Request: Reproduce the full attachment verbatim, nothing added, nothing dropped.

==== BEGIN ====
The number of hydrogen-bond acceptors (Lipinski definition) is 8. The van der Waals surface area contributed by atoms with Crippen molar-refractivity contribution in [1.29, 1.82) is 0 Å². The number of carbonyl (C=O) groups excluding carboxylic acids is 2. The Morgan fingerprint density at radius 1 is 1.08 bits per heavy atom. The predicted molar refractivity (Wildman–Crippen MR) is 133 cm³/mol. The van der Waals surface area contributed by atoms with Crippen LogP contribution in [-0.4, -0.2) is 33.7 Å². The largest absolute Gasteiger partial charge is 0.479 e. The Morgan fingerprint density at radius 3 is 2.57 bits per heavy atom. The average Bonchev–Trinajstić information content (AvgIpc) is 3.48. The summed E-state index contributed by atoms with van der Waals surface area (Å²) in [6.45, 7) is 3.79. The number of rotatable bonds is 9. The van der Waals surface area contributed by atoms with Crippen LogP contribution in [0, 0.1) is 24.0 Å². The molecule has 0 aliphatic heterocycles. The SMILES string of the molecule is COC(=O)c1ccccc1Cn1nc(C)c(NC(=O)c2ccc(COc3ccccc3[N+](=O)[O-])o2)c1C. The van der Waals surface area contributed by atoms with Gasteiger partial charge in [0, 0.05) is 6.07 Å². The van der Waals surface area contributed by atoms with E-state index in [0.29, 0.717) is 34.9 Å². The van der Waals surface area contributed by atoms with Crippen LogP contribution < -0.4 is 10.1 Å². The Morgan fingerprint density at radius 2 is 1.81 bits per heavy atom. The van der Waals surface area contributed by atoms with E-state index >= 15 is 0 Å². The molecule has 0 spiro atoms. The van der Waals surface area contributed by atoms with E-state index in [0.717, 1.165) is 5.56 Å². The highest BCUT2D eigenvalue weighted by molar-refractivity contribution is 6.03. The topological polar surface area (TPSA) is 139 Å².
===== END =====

The number of hydrogen-bond acceptors (Lipinski definition) is 8. The van der Waals surface area contributed by atoms with Crippen molar-refractivity contribution in [1.29, 1.82) is 0 Å². The number of carbonyl (C=O) groups excluding carboxylic acids is 2. The Morgan fingerprint density at radius 1 is 1.08 bits per heavy atom. The predicted molar refractivity (Wildman–Crippen MR) is 133 cm³/mol. The van der Waals surface area contributed by atoms with Crippen LogP contribution in [-0.4, -0.2) is 33.7 Å². The largest absolute Gasteiger partial charge is 0.479 e. The Morgan fingerprint density at radius 3 is 2.57 bits per heavy atom. The average Bonchev–Trinajstić information content (AvgIpc) is 3.48. The summed E-state index contributed by atoms with van der Waals surface area (Å²) in [6.45, 7) is 3.79. The number of rotatable bonds is 9. The van der Waals surface area contributed by atoms with Crippen LogP contribution in [0, 0.1) is 24.0 Å². The molecule has 0 aliphatic heterocycles. The SMILES string of the molecule is COC(=O)c1ccccc1Cn1nc(C)c(NC(=O)c2ccc(COc3ccccc3[N+](=O)[O-])o2)c1C. The van der Waals surface area contributed by atoms with Gasteiger partial charge in [0, 0.05) is 6.07 Å². The van der Waals surface area contributed by atoms with E-state index in [0.29, 0.717) is 34.9 Å². The van der Waals surface area contributed by atoms with Crippen LogP contribution < -0.4 is 10.1 Å². The Morgan fingerprint density at radius 2 is 1.81 bits per heavy atom. The van der Waals surface area contributed by atoms with E-state index >= 15 is 0 Å². The molecule has 0 spiro atoms. The van der Waals surface area contributed by atoms with E-state index in [0.717, 1.165) is 5.56 Å². The highest BCUT2D eigenvalue weighted by molar-refractivity contribution is 6.03. The topological polar surface area (TPSA) is 139 Å².